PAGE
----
Dry peppermint leaves for tea and beauty
How to dry peppermint leaves to use in tea, beauty products, and food recipes. Methods include air-drying, using a food dehydrator or drying it in the oven
My peppermint grows from March to October but after that it dies back for the winter. After then, I have two options to keep myself stocked up over the cold months. Pot some plants up for inside or dry it to use until it starts re-growing in spring.
Herbs dried carefully can preserve the flavour, colour, and essential oils from the plant for months to come. It’s also very easy to do and you can successfully dry mint, and other herbs, in both a food dehydrator or in an oven. Once dried, you can use it in tea or in beauty recipes like soap.
When to Harvest Peppermint
It’s easy to dry peppermint whether you too want to use it in beauty products or have some on hand for the kitchen. Pick it in the morning before the sun has a chance to evaporate away essential oils. The rule with harvesting herbs for drying is to take the plant material when it’s at its prime. For peppermint this will be late spring for its first harvest.
You want fresh green leaves to start with. If the plant has flowers, pick them off. The best way to harvest peppermint is to cut it all the way to the ground. You can pluck the leaves off later.
If your peppermint is looking a bit tired and scruffy, it won’t be the best for drying. Cut it down to the ground, compost the leaves, and let the plant regrow. Within weeks you’ll have plenty of fresh green leaves to dry.
Rinsing and drying
Before you proceed with any of the drying methods below, make sure to clean the peppermint. It will have been outside and may have dirt, insects, and whatever else on the leaves.
Fill the sink with cool water and submerge the leaves — it’s easiest to do this if they’re still on the stem. Swish it around gently then take it out and let dry. A dish rack is the perfect place but you can also spread it out on towels in a warm, airy place. It’s better to not put it in direct sunlight though since it will wilt.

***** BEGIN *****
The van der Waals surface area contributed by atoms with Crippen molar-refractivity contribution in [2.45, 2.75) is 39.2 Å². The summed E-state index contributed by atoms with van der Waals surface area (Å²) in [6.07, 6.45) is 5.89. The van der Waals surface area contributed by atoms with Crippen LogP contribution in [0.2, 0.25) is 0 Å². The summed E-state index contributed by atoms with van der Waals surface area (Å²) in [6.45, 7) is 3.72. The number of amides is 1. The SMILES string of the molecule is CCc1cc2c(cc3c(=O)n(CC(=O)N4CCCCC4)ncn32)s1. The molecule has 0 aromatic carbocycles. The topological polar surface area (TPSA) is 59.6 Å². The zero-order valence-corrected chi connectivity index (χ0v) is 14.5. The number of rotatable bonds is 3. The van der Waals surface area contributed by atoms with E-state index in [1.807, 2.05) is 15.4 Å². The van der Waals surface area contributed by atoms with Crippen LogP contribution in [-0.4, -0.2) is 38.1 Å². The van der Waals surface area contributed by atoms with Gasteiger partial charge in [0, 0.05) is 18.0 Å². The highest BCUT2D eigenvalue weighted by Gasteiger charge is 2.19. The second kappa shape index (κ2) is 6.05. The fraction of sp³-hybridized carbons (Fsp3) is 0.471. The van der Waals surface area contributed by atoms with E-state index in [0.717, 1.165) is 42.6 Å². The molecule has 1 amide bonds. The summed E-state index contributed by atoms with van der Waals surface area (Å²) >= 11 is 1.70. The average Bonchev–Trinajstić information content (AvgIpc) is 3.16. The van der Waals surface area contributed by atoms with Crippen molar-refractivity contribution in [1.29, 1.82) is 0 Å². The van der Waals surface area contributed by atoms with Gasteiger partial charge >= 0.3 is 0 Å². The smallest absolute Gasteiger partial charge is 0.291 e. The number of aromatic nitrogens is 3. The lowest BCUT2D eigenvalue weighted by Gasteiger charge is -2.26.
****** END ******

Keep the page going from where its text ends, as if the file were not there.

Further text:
There are two main ways to air-dry peppermint. You can tie bunches of it with string and hang upside down in a warmish, dry, dim, and airy place. It could even be on a protected porch.
To keep dried leaves from scattering on the floor below, loosely tie a paper bag over the bunch. It’ll catch any bits that fall so they won’t make a mess and won’t go to waste. It will take up to two weeks for them to fully dry out. If it takes longer then the air in the room might be too humid.
Another way is to use a drying rack. There are many types out there but I have a small cloth one that I use regularly. I lightly spread the peppermint on, stems and all, and leave it there to dry. It usually takes a week for it to dry if the room is warm enough.
Food Dehydrator Method
To speed things up you can use a food dehydrator. I use mine for drying all kinds of herbs, fruit, and veggies especially if they have a high water content.
Dry at 40°C/105°F for three to five hours or until the leaves are brittle and crumble when rolled between your fingers. Allow to fully cool down before you store it in jars. Residual heat can cause condensation in the jars and that will spoil the peppermint.
Oven Drying Method
After you’ve gathered a sizeable amount make sure to rinse and dry it thoroughly. Then lay it in a thin layer over a lined baking sheet and heat it in the oven at 40°C/105°F until you’re sure it’s completely dry. It takes about an hour with a convection oven but can take over double that time with a conventional appliance.
If you pluck the leaves off first, the peppermint can dry a little quicker. You can leave it on the stem if pressed for time.
The mint will initially wilt and lie in sodden heaps on the tray so if you turn the mint over a few times during the drying process you can reduce the time somewhat. Opening the oven will also release moisture so make sure to do so fairly regularly.
This is my least favourite way to dry peppermint. It works though if you need it dried in a hurry and don’t have a food dehydrator.
Storing dried peppermint
Peppermint leaves will dry into a fraction of the size you began with. I’d estimate that it reduces down to around 1/8th the original size and maybe even a little less than that.
When the peppermint leaves are bone dry you can put it in containers to store. Some of mine is destined for tea and in that case I’ll crumble the leaves up or use a stick blender (or food processor) to finely chop them. I also store the leaves whole. They look pretty placed on top of handmade soap and can also be infused in oil whole.
Dried peppermint has a shelf-life of at least a year. After that, it tends to lose its flavour.
PS — if drying peppermint seems like too much trouble you can also freeze it. A good friend of mine buys bunches of peppermint at the farmers market, pops it in the freezer, and takes handfuls out when she makes tea.